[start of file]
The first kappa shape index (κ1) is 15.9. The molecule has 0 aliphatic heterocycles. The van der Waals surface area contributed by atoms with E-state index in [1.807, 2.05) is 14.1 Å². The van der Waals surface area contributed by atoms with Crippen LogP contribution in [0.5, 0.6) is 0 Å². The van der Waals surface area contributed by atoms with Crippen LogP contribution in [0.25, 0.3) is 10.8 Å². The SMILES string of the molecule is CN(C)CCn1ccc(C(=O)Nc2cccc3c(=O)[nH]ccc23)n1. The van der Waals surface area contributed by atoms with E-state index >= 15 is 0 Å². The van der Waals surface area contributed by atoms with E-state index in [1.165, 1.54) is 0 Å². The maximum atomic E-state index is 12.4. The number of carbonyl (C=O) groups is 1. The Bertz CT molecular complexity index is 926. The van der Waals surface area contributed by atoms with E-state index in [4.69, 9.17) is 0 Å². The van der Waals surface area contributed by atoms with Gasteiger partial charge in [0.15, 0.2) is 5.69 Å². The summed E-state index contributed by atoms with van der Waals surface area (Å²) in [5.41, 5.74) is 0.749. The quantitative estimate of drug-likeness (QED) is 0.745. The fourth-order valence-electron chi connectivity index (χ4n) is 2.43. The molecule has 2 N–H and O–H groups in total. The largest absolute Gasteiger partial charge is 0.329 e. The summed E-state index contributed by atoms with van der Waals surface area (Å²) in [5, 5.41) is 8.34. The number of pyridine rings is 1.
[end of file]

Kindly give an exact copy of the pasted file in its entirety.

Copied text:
The first kappa shape index (κ1) is 15.9. The molecule has 0 aliphatic heterocycles. The van der Waals surface area contributed by atoms with E-state index in [1.807, 2.05) is 14.1 Å². The van der Waals surface area contributed by atoms with Crippen LogP contribution in [0.5, 0.6) is 0 Å². The van der Waals surface area contributed by atoms with Crippen LogP contribution in [0.25, 0.3) is 10.8 Å². The SMILES string of the molecule is CN(C)CCn1ccc(C(=O)Nc2cccc3c(=O)[nH]ccc23)n1. The van der Waals surface area contributed by atoms with E-state index >= 15 is 0 Å². The van der Waals surface area contributed by atoms with E-state index in [1.165, 1.54) is 0 Å². The maximum atomic E-state index is 12.4. The number of carbonyl (C=O) groups is 1. The Bertz CT molecular complexity index is 926. The van der Waals surface area contributed by atoms with E-state index in [4.69, 9.17) is 0 Å². The van der Waals surface area contributed by atoms with Gasteiger partial charge in [0.15, 0.2) is 5.69 Å². The summed E-state index contributed by atoms with van der Waals surface area (Å²) in [5.41, 5.74) is 0.749. The quantitative estimate of drug-likeness (QED) is 0.745. The fourth-order valence-electron chi connectivity index (χ4n) is 2.43. The molecule has 2 N–H and O–H groups in total. The largest absolute Gasteiger partial charge is 0.329 e. The summed E-state index contributed by atoms with van der Waals surface area (Å²) in [5, 5.41) is 8.34. The number of pyridine rings is 1.